The next Silicon Valley: Siberia
A tech boom is giving life to a former Soviet center for science. IBM, Intel - and even Oprah - are paying attention.
(Fortune Magazine) -- Time passes slowly in Novosibirsk. In front of the opera house on Red Prospect, skateboard kids skid off the plinth of the Lenin statue. The tilting chimneys of roadside hovels, rusted auto husks and sludge-slicked bus shelters appear to have been slouching into poses over many decades.
At the boat hotel on the Ob River, the cook does not hurry with the kasha. The capital of Siberia, Russia's third-largest city, Novosibirsk in winter offers few explicit charms.
But travel beyond the casinos of downtown, past wild dogs patrolling wild weeds, past Tajik road crews in orange jump suits, and a hub of activity rises from the woodland. Here, capitalist opportunity has overcome post-Soviet drear.
This is Akademgorodok - Academy Town - where Russian high tech booms. This place, called the Silicon Forest, won't pass for Silicon Valley anytime soon. Private high tech has expanded from a $10 million business a decade ago to a still-tiny $150 million industry last year, with the number of firms growing 15 percent annually.
But there is enough softly priced expertise for Intel (Charts), IBM (Charts), and Schlumberger (Charts) to make camp here. And in a signal of Akademgorodok's broadening reach and legitimacy, a local IT firm is producing a Web portal for Oprah Winfrey.
President Vladimir Putin has also taken note, backing the construction of a $650 million technology business district with $100 million in state funding for infrastructure. "We simply mustn't waste this chance," Putin declared in Akademgorodok following a 2005 trip to tech-savvy India, "especially as other countries have achieved success without such a strong starting position." High tech is the sort of thing that the Kremlin, realizing that Russia's natural resources can't last forever, would like to develop.
Tapping brain resources, then, becomes a priority. Every year, Russia graduates as many science and technology specialists as India - 200,000 - although Russia is 80 percent smaller by population. Russian science and technology hold a unique position in the world, with a tradition of critical thinking and developmental breakthrough, along with a professional hunger born of the proximity to actual hunger.
Russia's software exports total $1.8 billion annually; the country is the third-largest software-outsourcing destination in the world, after China and India. "Inside Intel we have an expression," says Steve Chase, president of Intel Russia. "If you have something tough, give it to the Americans. If you have something difficult, give it to the Indians. If you have something impossible, give it to the Russians."
The rise and fall of Science Town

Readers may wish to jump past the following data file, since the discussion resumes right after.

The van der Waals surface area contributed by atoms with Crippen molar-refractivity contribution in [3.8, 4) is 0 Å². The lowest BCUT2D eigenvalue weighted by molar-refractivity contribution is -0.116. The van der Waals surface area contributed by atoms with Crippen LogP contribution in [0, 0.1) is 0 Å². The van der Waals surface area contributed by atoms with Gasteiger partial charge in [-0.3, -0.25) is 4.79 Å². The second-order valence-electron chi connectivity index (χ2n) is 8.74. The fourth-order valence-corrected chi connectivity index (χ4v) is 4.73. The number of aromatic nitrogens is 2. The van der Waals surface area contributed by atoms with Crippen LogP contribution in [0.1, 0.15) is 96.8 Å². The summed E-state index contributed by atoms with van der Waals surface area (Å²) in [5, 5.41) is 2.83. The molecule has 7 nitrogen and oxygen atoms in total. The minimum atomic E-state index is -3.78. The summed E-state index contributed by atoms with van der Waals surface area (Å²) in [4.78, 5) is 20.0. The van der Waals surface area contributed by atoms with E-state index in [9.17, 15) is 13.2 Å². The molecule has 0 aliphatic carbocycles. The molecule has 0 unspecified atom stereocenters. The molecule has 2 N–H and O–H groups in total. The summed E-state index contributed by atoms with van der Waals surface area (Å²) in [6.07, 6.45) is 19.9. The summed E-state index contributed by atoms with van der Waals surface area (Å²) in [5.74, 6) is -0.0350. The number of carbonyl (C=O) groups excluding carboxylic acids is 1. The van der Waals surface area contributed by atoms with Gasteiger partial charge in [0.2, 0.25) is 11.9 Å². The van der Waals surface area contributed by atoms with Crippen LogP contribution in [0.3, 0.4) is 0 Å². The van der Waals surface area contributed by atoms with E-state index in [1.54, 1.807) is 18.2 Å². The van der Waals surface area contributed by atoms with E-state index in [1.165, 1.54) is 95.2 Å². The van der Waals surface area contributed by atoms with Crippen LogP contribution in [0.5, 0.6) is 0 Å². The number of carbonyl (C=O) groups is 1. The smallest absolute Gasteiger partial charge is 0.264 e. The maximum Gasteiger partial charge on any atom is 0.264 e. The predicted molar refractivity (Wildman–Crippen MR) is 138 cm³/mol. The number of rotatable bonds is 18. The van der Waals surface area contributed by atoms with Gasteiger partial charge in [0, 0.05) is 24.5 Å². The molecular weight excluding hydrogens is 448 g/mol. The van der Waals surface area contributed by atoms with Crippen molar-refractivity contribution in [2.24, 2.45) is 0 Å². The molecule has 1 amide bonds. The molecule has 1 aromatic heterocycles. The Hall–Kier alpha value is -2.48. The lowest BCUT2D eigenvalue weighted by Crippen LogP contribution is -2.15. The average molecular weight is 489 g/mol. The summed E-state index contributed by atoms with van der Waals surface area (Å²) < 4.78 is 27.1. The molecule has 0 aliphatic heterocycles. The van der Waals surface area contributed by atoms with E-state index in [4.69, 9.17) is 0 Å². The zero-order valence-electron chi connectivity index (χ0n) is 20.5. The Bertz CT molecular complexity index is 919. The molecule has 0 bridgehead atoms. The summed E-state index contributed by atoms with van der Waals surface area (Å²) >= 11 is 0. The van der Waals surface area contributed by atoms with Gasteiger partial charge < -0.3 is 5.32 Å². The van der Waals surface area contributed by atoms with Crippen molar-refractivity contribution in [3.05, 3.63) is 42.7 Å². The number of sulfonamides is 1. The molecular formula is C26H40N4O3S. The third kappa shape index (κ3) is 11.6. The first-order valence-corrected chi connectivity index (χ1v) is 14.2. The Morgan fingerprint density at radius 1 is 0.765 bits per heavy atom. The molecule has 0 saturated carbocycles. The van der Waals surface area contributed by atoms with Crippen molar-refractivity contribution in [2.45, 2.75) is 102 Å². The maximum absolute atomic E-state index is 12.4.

The story begins in 1958, when leaders in the Soviet scientific establishment secured Nikita Khrushchev's backing to establish a town devoted entirely to science. The idea was to collect many of the country's top scientists in a single location deep in the Siberian woods, far from prying eyes and metropolitan distractions.
By 1963 building crews had completed Akademgorodok, a scholastic and research entity 20 miles from the Novosibirsk city center. Within a few years Novosibirsk State University had opened, and its graduates plugged into one of the dozens of surrounding institutes dedicated to advanced research - a Soviet approximation of Cambridge, Mass.
In much of the world, moving to Siberia would not be regarded as especially attractive. But this is just what many of the Soviet Union's greatest scientific minds decided to do, to a large extent willingly, lured by the promise of new housing and professional advancement.
For 30 years Novosibirsk was one of the smartest cities in the imperium, a collective of academics who put their minds to everything from nuclear physics to theoretical genetics, from the space program to the weapons aimed at the great American evil.
And then the bottom dropped out.
When the Soviet state collapsed in 1991, the scientific apparatus crumbled along with it. The salaries and status allotted to scientists vanished, as did a system geared toward nourishing young talent.
A walk through the Novosibirsk Institute of Automation and Electrometry is all it takes to see the years of neglect. Electrical wires hang from the ceiling like stray hairs across a tired forehead. Paint flakes from the walls; lights in the passageways flicker from dim to dark. For an institution that once sparred with MIT, this place could use a pick-me-up.
But when Mikhail Lavrentyev, a Siberian mathematician of lofty provenance, opens the door to a research lab, he reveals what is saving Akademgorodok from sliding into irreversible institutional decrepitude: two doctoral students hunched over computer terminals writing code for Intel.
"Akademgorodok was a new idea, multidisciplinarian, to give young scientists a real chance to develop ideas," says Lavrentyev, whose grandfather, also Mikhail, was the prime mover in creating Akademgorodok. "But salaries in the '90s went south. There became a clear choice when you finished your degree: Go to science, or go to business and immediately have a reasonable salary."